Struts 2 and Tiles Integration

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In this chapter, let us go through the steps involved in integrating the Tiles framework with Struts2. Apache Tiles is a templating framework built to simplify the development of web application user interfaces.

First of all we need to download the tiles jar files from the Apache Tiles website. You need to add the following jar files to the project's class path.

  • tiles-api-x.y.z.jar

  • tiles-compat-x.y.z.jar

  • tiles-core-x.y.z.jar

  • tiles-jsp-x.y.z.jar

  • tiles-servlet-x.y.z.jar

In addition to the above, we have to copy the following jar files from the struts2 download in your WEB-INF/lib.

  • commons-beanutils-x.y.zjar

  • commons-digester-x.y.jar

  • struts2-tiles-plugin-x.y.z.jar

Now let us setup the web.xml for the Struts-Tiles integration as given below. There are two important point to note here. First, we need to tell tiles, where to find tiles configuration file tiles.xml. In our case, it will be under /WEB-INF folder. Next we need to initiliaze the Tiles listener that comes with Struts2 download.

<?xml version="1.0" encoding="UTF-8"?>
<web-app xmlns:xsi="http://www.w3.org/2001/XMLSchema-instance"
   xmlns="http://java.sun.com/xml/ns/javaee" 
   xmlns:web="http://java.sun.com/xml/ns/javaee/web-app_2_5.xsd"
   xsi:schemaLocation="http://java.sun.com/xml/ns/javaee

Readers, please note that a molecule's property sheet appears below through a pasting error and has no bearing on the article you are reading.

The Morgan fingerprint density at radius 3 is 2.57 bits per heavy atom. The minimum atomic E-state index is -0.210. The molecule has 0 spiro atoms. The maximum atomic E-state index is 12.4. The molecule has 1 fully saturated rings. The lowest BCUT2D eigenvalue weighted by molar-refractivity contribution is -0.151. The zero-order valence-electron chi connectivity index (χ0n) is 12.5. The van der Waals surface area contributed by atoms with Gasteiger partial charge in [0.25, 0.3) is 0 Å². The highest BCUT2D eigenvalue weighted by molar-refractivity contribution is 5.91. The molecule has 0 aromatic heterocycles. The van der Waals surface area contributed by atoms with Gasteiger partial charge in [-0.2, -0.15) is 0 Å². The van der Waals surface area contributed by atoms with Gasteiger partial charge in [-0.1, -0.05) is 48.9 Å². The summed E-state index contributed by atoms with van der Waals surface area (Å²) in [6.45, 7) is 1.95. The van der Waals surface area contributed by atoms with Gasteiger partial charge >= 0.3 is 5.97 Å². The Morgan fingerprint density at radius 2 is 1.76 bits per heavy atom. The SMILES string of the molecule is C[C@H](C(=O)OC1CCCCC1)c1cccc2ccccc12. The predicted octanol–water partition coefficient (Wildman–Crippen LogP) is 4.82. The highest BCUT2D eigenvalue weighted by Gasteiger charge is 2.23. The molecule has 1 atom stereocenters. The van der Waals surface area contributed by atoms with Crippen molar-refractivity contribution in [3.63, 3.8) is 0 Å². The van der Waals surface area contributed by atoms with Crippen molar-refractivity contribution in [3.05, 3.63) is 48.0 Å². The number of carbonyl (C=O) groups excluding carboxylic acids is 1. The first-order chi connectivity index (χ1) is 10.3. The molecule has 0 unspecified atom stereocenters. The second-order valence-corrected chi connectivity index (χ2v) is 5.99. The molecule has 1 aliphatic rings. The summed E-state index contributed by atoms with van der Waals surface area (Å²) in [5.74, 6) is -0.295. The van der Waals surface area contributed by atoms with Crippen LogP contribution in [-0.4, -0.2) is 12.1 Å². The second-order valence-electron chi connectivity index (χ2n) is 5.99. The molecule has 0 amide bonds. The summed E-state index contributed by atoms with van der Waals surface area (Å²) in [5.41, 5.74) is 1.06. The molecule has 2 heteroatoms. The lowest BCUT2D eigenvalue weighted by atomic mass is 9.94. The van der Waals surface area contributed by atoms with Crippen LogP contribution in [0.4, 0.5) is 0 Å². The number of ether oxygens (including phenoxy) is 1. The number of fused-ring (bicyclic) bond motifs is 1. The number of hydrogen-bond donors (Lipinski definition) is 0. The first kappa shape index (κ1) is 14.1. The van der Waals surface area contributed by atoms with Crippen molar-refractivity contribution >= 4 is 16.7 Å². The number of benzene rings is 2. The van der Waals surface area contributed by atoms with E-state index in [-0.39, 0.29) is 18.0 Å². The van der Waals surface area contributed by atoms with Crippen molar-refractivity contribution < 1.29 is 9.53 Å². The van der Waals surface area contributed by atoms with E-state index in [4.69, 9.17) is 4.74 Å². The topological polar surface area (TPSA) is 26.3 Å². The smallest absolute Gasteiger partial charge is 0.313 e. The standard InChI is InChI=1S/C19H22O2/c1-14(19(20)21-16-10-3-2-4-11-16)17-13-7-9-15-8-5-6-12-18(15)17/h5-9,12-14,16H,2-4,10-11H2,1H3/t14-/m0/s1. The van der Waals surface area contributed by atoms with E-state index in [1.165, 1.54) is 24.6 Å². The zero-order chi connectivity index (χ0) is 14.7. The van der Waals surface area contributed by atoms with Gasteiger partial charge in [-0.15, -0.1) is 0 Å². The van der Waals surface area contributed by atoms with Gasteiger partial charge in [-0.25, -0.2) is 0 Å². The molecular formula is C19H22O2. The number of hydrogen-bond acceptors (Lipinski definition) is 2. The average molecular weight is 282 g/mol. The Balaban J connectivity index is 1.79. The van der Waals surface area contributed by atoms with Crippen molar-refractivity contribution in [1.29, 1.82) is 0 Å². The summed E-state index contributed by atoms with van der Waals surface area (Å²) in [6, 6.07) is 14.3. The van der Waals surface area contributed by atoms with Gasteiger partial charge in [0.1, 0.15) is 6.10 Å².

http://java.sun.com/xml/ns/javaee/web-app_2_5.xsd"
   id="WebApp_ID" version="2.5">
   <display-name>Struts2Example15</display-name>
	
   <context-param>
   <param-name>
      org.apache.tiles.impl.BasicTilesContainer.DEFINITIONS_CONFIG
   </param-name>
   <param-value>
      /WEB-INF/tiles.xml
   </param-value>
   </context-param>

   <listener>
   <listener-class>
      org.apache.struts2.tiles.StrutsTilesListener
   </listener-class>
   </listener>

   <filter>
   <filter-name>struts2</filter-name>
   <filter-class>
   org.apache.struts2.dispatcher.ng.filter.StrutsPrepareAndExecuteFilter
   </filter-class>
   </filter>

   <filter-mapping>
      <filter-name>struts2</filter-name>
      <url-pattern>/*</url-pattern>
   </filter-mapping>

   <welcome-file-list>
      <welcome-file>index.jsp</welcome-file>
   </welcome-file-list>
</web-app>

Next let us create tiles.xml under /WEB-INF folder with the following contents:

<?xml version="1.0" encoding="UTF-8" ?>

<!DOCTYPE tiles-definitions PUBLIC
   "-//Apache Software Foundation//DTD Tiles Configuration 2.0//EN"
   "http://tiles.apache.org/dtds/tiles-config_2_0.dtd">

<tiles-definitions>

   <definition name="baseLayout" template="/baseLayout.jsp">
      <put-attribute name="title"  value="Template"/>
      <put-attribute name="banner" value="/banner.jsp"/>
      <put-attribute name="menu"   value="/menu.jsp"/>
      <put-attribute name="body"   value="/body.jsp"/>
      <put-attribute name="footer"   value="/footer.jsp"/>
   </definition>

   <definition name="tiger" extends="baseLayout">
      <put-attribute name="title"  value="Tiger"/>
      <put-attribute name="body"   value="/tiger.jsp"/>      
   </definition>

   <definition name="lion" extends="baseLayout">
      <put-attribute name="title"  value="Lion"/>
      <put-attribute name="body"   value="/lion.jsp"/>      
   </definition>
  
</tiles-definitions>

Mext. we define a basic skeleton layout in the baseLayout.jsp. It has five reusable / overridable areas. Namely title, banner, menu, body and footer. We provide the default values for the baseLayout and then we create two customizations that extend from the default layout. The tiger layout is similar to the basic layout, except it uses the tiger.jsp as its body and the text "Tiger" as the title. Similarly, the lion layout is similar to the basic layout, except it uses the lion.jsp as its body and the text "Lion" as the title.

Let us have a look at the individual jsp files. Following is the content of baseLayout.jsp file: